Placement of the stone is important. If used in the wrong application is can be nearly impossible or very expensive to maintain. If Marble is going to be used as a kitchen countertop then it is inevitable that etching will regularly occur, a low sheen honed surface using a light colored Marble would be an ideal surface if Marble is intended on being used as a countertop. This surface will be smooth and if sealed with a premium grade penetrating sealer it will be easy to clean, with a low sheen surface etching will be less noticeable and easier to fix. It is always a good ideal to discuss Marble suitability with a stone expert prior to installing it; this will ensure that you will enjoy the natural characteristics of the stone.
Sealing Marble (penetrating)
Marble can benefit greatly from sealing with a premium grade penetrating (impregnating) sealer. In most instances Marble does not require to be sealed prior to installation; however it is always recommended inquiring from the company you purchased the stone from. Pre-Sealing can be used to prevent the Marble from any irreversible damage during the laying process. Sealing the stone and grout after installation can be very beneficial; premium grade penetrating (impregnating) sealers will provide a maintainable surface and greatly reduce the chances of staining. In wet areas sealing is very important to assist in the prevention of mould and mildew building up by reducing the porosity of the stone and grout.
Sealing Marble (coating)
Surface coatings for Marble usually are forms of acrylic, urethane or waxes. These are all very different, waxes are not very resistant to cleaning chemicals or UV and breakdown in a very short time. Acrylics create a plastic film on the surface and are more durable than waxes but still require frequent reapplication. Urethanes are extremely durable however are in most cases not recommended to be used on stone as they are very difficult to remove. All surface coatings will greatly reduce the ability for the stone to breathe, alter the slip resistance and appearance of the Marble. It is always recommend that you consult with an expert prior to determine whether a coating is suitable for you situation.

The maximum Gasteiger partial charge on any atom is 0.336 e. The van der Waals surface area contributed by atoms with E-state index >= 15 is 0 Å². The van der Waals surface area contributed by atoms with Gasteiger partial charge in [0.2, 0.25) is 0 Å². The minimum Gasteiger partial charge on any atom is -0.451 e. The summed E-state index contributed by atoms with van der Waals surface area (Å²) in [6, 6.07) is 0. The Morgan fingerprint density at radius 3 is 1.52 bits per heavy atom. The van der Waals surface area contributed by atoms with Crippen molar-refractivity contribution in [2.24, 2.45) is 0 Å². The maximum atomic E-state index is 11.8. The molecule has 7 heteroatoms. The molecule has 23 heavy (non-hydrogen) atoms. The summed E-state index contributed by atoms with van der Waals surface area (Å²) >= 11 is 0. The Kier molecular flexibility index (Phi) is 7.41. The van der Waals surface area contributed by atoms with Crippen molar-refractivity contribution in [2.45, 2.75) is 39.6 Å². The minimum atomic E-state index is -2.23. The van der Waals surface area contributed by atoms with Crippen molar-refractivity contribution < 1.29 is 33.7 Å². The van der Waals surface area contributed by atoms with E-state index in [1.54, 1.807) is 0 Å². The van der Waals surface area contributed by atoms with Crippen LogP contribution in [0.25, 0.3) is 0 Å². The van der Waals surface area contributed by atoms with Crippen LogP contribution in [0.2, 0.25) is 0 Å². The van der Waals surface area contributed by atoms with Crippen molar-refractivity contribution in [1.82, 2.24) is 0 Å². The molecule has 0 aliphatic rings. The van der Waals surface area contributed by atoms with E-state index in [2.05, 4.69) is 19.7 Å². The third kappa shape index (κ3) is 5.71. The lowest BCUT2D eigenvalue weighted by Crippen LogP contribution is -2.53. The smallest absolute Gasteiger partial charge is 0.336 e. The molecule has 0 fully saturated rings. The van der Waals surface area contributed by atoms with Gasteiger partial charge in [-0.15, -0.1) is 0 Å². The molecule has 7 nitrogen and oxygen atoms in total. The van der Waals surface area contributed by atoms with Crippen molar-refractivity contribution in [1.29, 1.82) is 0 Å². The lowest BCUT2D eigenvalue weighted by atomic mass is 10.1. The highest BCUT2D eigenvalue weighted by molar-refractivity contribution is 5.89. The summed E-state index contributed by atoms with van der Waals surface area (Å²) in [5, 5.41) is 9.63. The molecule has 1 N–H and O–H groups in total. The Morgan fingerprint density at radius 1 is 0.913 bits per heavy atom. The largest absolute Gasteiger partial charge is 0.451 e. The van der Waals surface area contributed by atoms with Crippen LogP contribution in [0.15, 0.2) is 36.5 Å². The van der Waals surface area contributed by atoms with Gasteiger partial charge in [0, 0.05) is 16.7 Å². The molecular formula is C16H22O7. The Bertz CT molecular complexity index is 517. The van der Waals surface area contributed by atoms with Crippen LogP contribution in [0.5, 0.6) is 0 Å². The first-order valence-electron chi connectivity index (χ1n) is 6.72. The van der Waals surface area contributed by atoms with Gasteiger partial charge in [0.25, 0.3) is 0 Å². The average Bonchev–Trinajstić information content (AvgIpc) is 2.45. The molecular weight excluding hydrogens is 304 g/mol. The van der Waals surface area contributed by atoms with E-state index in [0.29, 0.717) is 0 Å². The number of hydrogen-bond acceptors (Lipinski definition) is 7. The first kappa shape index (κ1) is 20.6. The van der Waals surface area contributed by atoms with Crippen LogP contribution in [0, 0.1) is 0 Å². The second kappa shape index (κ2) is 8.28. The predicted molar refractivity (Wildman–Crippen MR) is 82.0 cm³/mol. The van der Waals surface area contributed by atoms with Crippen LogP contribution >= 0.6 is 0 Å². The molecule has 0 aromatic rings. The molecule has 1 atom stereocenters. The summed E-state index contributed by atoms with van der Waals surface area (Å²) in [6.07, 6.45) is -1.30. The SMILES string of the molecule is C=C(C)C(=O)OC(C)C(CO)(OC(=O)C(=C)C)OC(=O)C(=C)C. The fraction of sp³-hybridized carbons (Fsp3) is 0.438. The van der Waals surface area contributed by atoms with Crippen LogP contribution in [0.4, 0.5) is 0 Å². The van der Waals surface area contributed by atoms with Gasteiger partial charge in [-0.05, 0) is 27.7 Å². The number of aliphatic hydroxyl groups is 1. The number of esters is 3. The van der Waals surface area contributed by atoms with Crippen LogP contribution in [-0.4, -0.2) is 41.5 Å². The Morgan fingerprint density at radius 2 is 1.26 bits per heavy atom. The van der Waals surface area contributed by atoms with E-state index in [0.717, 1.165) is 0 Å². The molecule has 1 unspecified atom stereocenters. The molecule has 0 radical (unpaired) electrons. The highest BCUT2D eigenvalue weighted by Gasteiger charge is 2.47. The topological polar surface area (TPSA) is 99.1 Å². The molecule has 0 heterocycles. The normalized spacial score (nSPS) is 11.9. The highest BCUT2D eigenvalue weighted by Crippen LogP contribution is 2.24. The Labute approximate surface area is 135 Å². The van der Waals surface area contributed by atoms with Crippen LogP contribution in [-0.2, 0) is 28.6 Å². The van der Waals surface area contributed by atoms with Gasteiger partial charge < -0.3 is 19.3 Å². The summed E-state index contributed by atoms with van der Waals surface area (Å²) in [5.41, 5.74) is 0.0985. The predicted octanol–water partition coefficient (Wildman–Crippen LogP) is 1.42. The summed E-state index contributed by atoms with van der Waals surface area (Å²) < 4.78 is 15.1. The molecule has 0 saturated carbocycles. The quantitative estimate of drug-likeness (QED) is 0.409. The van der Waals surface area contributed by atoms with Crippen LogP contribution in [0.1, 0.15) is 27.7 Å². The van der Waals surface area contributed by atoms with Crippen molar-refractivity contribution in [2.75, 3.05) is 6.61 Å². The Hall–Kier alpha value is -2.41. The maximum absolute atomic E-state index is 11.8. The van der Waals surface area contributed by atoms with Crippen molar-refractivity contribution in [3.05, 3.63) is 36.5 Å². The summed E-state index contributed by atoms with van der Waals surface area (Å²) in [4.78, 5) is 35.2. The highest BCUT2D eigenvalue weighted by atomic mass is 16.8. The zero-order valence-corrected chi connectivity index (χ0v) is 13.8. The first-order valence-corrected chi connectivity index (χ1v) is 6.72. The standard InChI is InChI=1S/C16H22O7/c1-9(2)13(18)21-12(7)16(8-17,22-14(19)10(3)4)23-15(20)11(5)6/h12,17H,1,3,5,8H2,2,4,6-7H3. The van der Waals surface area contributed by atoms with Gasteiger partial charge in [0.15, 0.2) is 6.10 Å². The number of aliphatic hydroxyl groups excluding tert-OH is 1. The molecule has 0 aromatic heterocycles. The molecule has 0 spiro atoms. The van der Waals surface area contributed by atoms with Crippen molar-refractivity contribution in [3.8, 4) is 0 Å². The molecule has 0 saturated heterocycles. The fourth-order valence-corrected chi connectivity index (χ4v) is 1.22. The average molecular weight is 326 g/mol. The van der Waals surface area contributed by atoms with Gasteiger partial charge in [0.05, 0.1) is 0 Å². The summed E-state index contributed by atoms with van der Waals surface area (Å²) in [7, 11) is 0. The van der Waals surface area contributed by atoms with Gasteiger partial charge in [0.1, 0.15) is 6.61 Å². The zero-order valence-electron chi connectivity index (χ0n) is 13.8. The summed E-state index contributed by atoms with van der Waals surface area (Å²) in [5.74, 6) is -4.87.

Etching occurs when acidic or high alkaline liquids come in direct contact with the stone. Penetrating (impregnating) sealers sit below the surface; they coat the pores to protect the stone from absorbing stains while still allowing the stone to breathe. They do not stop liquids from coming in direct contact with the stone. Surface coatings sit on the stones surface which will protect the stone from coming in direct contact with the liquids, by forming a physical barrier on the stones surface it will stop both etching and staining. However surface coatings are not always suitable as they change the appearance of the stone, alter the slip resistance and they clog the pores which reduce the stones ability to breathe.
It is very important to clean Marble regularly; water alone is not usually sufficient enough, if it is left to build up with heavy soils and soap scum it can be nearly impossible to recover without using harsh chemicals. Marble is very sensitive to chemicals and only ph neutral cleaners should be used on polished surfaces. Ph neutral cleaners are ideal for the maintenance of the stone, if sealed and maintained there should be no need to use any other type of cleaner. If the stone is externally it should have a honed or textured finish, a polished finish will not withstand weathering. Marble used externally may need to be cleaned occasionally with an alkaline cleaner be remove heavy soil build ups, this will not harm the stone or sealer if diluted correctly. Acidic cleaners should NEVER be used on Marble unless you are attempting to create a particular finish such as: a non-slip finish or a desired look.
Marble is a truly unique material that has been used in the building industry throughout history. Every tile is unique and through different fabrication methods there are a wide variety of finishes. One of the beneficial things about it is that you can grind the stone to a new surface many times to achieve a new or different finish. Marble may not be for everyone or every situation, but if you accept its natural characteristics, you will appreciate its truly unique beauty.